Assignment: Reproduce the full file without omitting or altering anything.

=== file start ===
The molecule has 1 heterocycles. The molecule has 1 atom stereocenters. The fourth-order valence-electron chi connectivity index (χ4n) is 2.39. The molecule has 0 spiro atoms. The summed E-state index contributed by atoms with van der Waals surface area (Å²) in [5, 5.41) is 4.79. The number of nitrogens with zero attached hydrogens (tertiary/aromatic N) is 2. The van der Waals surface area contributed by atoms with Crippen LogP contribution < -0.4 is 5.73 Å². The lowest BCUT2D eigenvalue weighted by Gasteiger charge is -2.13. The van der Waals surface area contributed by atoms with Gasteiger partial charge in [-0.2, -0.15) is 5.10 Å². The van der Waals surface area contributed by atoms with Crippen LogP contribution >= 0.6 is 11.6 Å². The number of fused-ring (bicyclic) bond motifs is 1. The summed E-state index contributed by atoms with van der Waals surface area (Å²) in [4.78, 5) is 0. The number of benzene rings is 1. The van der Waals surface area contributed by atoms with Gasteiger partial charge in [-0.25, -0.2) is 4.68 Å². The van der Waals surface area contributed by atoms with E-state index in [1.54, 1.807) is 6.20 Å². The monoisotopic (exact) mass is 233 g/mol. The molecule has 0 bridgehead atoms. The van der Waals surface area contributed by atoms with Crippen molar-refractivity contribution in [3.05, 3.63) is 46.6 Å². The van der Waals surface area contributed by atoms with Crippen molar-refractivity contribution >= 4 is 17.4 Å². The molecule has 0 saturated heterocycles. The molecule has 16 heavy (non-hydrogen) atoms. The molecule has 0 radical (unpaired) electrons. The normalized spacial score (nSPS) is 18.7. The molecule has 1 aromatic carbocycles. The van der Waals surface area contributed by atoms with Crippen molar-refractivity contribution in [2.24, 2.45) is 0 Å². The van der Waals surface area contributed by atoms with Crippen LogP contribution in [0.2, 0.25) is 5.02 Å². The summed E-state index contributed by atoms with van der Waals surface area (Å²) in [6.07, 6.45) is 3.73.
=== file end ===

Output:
The molecule has 1 heterocycles. The molecule has 1 atom stereocenters. The fourth-order valence-electron chi connectivity index (χ4n) is 2.39. The molecule has 0 spiro atoms. The summed E-state index contributed by atoms with van der Waals surface area (Å²) in [5, 5.41) is 4.79. The number of nitrogens with zero attached hydrogens (tertiary/aromatic N) is 2. The van der Waals surface area contributed by atoms with Crippen LogP contribution < -0.4 is 5.73 Å². The lowest BCUT2D eigenvalue weighted by Gasteiger charge is -2.13. The van der Waals surface area contributed by atoms with Gasteiger partial charge in [-0.2, -0.15) is 5.10 Å². The van der Waals surface area contributed by atoms with Crippen LogP contribution >= 0.6 is 11.6 Å². The number of fused-ring (bicyclic) bond motifs is 1. The summed E-state index contributed by atoms with van der Waals surface area (Å²) in [4.78, 5) is 0. The number of benzene rings is 1. The van der Waals surface area contributed by atoms with Gasteiger partial charge in [-0.25, -0.2) is 4.68 Å². The van der Waals surface area contributed by atoms with E-state index in [1.54, 1.807) is 6.20 Å². The monoisotopic (exact) mass is 233 g/mol. The molecule has 0 bridgehead atoms. The van der Waals surface area contributed by atoms with Crippen molar-refractivity contribution in [3.05, 3.63) is 46.6 Å². The van der Waals surface area contributed by atoms with Crippen molar-refractivity contribution >= 4 is 17.4 Å². The molecule has 0 saturated heterocycles. The molecule has 16 heavy (non-hydrogen) atoms. The molecule has 0 radical (unpaired) electrons. The normalized spacial score (nSPS) is 18.7. The molecule has 1 aromatic carbocycles. The van der Waals surface area contributed by atoms with Crippen molar-refractivity contribution in [2.24, 2.45) is 0 Å². The van der Waals surface area contributed by atoms with Crippen LogP contribution in [0.2, 0.25) is 5.02 Å². The summed E-state index contributed by atoms with van der Waals surface area (Å²) in [6.07, 6.45) is 3.73.